Microcephaly, epilepsy, and diabetes syndrome (MEDS) is a genetic neurodevelopmental disorder that is characterized by abnormally small head size, abnormal brain ridges, severe epilepsy (seizures), and infantile diabetes.
Symptoms of MEDS appear at birth and include smicrocephaly, developmental delay, hypotonia (low muscle tone in babies), myoclonic (involuntary muscle contractions) and/or tonic-clonic seizures (violent convulsions and loss of consciousness), hypsarrhythmia (abnormal brain activity), and diabetes (chronically high blood sugar). Skeletal abnormalities such as weak/slender bones and pathologic fractures (bone fractures caused by disease) have also been associated with MEDS. Most cases of MEDS result in death by early childhood.
MEDS is caused by a mutation in the IER3IP1 gene on chromosome 18. Genes are made up of DNA that help create proteins responsible for normal bodily and cellular functions. Genes are passed down from parent to child, and the IER3IP1 gene is passed down in an autosomal recessive manner, meaning MEDS both parents must pass on a mutated gene for their child to have the disease.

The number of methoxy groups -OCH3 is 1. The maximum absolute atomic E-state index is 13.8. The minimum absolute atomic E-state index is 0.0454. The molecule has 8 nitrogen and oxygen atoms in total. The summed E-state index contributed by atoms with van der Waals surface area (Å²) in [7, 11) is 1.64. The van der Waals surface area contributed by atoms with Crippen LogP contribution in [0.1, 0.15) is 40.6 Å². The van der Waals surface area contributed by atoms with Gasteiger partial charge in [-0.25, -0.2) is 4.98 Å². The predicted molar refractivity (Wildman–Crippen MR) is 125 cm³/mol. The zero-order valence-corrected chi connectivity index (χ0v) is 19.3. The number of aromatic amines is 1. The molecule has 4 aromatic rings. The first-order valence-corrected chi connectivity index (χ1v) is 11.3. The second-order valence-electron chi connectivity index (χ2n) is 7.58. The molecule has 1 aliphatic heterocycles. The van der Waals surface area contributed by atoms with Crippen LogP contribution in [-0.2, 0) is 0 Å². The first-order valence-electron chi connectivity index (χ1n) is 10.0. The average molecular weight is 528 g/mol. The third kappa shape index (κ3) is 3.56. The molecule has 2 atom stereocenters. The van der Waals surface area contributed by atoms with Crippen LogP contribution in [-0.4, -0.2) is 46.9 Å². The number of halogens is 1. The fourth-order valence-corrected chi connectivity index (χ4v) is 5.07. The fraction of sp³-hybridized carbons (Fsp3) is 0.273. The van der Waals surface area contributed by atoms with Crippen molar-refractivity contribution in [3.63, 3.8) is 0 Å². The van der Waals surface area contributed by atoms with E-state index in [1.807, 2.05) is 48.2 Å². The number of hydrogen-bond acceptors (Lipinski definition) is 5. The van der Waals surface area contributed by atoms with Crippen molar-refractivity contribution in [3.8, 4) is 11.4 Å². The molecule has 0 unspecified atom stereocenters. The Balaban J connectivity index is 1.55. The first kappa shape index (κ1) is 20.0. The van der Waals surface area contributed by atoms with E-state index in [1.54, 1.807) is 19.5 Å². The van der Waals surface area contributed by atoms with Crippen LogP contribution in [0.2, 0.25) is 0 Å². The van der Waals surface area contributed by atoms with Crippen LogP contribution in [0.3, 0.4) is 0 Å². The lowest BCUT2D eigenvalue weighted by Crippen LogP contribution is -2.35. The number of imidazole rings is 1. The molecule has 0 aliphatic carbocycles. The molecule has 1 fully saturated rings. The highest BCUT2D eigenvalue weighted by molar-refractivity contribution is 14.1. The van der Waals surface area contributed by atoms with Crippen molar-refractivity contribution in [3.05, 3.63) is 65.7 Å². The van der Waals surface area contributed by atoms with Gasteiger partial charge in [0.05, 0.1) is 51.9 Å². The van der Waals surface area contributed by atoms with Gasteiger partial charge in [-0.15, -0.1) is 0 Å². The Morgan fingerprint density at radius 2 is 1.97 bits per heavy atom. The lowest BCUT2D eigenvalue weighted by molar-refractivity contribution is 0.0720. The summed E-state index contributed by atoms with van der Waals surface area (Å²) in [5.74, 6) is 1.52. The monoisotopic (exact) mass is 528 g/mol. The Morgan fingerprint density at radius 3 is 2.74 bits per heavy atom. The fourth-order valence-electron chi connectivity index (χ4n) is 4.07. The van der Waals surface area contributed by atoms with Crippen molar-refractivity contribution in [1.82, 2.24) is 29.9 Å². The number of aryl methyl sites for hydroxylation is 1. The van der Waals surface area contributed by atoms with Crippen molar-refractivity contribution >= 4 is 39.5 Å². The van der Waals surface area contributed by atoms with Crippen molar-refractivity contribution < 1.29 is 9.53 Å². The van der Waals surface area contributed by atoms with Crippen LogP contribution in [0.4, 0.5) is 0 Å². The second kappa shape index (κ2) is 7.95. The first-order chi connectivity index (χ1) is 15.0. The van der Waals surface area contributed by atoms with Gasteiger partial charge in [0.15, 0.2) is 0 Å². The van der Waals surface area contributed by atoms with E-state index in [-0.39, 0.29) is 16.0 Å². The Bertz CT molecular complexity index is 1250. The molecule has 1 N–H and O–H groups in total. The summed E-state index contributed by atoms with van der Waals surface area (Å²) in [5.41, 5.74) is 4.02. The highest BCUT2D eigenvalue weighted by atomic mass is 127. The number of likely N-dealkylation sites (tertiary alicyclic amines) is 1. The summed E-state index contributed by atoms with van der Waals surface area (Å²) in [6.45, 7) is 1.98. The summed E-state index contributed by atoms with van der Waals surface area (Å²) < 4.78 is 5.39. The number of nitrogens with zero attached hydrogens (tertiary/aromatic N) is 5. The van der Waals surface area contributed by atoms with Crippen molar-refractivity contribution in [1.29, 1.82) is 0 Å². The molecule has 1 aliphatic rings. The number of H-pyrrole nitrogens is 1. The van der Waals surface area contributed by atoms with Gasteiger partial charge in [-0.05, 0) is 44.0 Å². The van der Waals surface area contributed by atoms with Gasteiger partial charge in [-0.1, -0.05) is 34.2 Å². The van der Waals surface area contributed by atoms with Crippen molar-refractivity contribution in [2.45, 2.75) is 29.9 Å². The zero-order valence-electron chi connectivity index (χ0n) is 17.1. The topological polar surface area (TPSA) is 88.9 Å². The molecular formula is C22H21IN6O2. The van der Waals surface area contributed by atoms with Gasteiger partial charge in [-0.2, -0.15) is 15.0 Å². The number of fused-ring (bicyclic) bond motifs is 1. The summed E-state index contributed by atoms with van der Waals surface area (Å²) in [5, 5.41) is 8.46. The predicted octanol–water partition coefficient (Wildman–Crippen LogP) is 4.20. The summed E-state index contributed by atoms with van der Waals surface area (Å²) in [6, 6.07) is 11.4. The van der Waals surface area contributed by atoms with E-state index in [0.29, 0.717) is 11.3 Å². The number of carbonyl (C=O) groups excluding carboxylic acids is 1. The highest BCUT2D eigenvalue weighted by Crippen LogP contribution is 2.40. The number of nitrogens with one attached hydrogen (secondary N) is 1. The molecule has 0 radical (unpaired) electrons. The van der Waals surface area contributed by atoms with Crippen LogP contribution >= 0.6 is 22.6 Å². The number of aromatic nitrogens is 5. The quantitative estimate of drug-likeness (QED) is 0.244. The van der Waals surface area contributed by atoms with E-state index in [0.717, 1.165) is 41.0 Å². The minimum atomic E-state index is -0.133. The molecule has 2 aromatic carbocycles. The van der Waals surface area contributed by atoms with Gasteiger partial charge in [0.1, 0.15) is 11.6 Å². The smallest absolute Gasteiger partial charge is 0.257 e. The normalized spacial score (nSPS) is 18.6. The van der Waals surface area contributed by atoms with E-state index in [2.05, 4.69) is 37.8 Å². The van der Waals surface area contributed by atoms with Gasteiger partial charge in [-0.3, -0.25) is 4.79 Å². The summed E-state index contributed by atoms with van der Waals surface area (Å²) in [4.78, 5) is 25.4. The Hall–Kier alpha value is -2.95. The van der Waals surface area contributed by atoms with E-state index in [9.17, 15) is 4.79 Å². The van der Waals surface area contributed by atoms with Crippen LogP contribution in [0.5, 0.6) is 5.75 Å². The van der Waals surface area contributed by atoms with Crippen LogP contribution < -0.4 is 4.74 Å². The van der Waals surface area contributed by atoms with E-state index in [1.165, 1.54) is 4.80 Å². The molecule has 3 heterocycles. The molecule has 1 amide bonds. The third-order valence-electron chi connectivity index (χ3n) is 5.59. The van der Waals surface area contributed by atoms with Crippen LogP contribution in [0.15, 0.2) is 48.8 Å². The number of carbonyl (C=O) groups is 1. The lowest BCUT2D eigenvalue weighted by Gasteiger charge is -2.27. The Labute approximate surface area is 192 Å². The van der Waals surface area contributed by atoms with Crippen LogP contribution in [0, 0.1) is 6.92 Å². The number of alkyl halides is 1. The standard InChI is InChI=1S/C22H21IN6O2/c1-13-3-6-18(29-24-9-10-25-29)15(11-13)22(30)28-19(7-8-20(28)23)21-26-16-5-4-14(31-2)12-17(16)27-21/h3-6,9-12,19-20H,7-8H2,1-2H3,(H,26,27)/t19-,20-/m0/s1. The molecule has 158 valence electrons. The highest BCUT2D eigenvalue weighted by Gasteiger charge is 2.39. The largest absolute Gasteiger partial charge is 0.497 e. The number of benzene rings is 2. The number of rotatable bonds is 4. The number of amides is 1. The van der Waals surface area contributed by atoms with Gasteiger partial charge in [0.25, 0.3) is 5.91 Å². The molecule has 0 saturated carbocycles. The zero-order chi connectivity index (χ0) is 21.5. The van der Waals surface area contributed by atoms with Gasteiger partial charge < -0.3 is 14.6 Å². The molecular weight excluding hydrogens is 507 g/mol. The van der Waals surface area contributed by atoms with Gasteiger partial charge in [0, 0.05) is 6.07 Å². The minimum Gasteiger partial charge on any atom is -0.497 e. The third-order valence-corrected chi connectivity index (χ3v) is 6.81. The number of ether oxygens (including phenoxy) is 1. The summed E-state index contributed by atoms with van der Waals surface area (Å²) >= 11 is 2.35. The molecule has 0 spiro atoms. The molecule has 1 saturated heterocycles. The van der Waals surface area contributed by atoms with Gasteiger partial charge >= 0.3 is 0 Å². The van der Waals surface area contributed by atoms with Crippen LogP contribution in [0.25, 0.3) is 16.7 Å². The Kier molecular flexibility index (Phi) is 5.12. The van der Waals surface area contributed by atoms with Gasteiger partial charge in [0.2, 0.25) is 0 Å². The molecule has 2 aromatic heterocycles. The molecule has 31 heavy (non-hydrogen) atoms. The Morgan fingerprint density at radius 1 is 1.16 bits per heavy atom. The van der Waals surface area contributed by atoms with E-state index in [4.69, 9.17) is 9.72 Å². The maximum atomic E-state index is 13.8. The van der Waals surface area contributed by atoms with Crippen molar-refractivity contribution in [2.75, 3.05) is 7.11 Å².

Diagnosis of MEDS typically begins with a physical examination in which microcephaly and seizures are reported. Diabetes is diagnosed with a blood test to check for elevated blood sugar levels. Abnormal brain ridge patterns and activity can be observed with tests like an MRI or EEG. Genetic testing may be available to confirm the IER3IP1 genetic mutation associated with MEDS.
There is currently no cure for MEDS – and most symptoms are individually treated. In many cases, the infantile diabetes associated with MEDS is extreme and must be treated aggressively with regular insulin therapy and blood sugar monitoring. Symptomatic seizures may also be treated with anticonvulsant or antiseizure medication.
If you or a family member have been diagnosed with MEDS, speak with your doctor to learn more information.
Description Last Updated: Aug 22, 2018